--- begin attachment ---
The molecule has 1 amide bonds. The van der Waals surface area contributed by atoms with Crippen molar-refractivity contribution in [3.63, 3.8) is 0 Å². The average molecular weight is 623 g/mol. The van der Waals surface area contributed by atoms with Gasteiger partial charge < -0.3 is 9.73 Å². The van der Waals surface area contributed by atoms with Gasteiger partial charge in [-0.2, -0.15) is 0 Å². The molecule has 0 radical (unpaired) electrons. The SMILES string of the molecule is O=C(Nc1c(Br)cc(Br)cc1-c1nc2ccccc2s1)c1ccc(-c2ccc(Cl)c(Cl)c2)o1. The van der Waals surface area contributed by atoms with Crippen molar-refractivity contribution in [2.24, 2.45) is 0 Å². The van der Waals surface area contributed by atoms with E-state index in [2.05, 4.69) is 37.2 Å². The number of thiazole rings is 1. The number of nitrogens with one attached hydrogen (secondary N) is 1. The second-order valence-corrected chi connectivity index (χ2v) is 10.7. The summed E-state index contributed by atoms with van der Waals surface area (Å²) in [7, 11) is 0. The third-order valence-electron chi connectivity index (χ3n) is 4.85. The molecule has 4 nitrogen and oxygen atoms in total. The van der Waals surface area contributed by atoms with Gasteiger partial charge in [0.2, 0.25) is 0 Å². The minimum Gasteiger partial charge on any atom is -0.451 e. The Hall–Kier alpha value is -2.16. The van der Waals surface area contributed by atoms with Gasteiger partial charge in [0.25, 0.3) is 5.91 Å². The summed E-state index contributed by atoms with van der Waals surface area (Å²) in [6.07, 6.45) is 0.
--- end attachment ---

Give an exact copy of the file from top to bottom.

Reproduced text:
The molecule has 1 amide bonds. The van der Waals surface area contributed by atoms with Crippen molar-refractivity contribution in [3.63, 3.8) is 0 Å². The average molecular weight is 623 g/mol. The van der Waals surface area contributed by atoms with Gasteiger partial charge < -0.3 is 9.73 Å². The van der Waals surface area contributed by atoms with Gasteiger partial charge in [-0.2, -0.15) is 0 Å². The molecule has 0 radical (unpaired) electrons. The SMILES string of the molecule is O=C(Nc1c(Br)cc(Br)cc1-c1nc2ccccc2s1)c1ccc(-c2ccc(Cl)c(Cl)c2)o1. The van der Waals surface area contributed by atoms with Crippen molar-refractivity contribution in [2.24, 2.45) is 0 Å². The van der Waals surface area contributed by atoms with E-state index in [2.05, 4.69) is 37.2 Å². The number of thiazole rings is 1. The number of nitrogens with one attached hydrogen (secondary N) is 1. The second-order valence-corrected chi connectivity index (χ2v) is 10.7. The summed E-state index contributed by atoms with van der Waals surface area (Å²) in [7, 11) is 0. The third-order valence-electron chi connectivity index (χ3n) is 4.85. The molecule has 4 nitrogen and oxygen atoms in total. The van der Waals surface area contributed by atoms with Gasteiger partial charge in [0.2, 0.25) is 0 Å². The minimum Gasteiger partial charge on any atom is -0.451 e. The Hall–Kier alpha value is -2.16. The van der Waals surface area contributed by atoms with Gasteiger partial charge in [0.25, 0.3) is 5.91 Å². The summed E-state index contributed by atoms with van der Waals surface area (Å²) in [6.07, 6.45) is 0.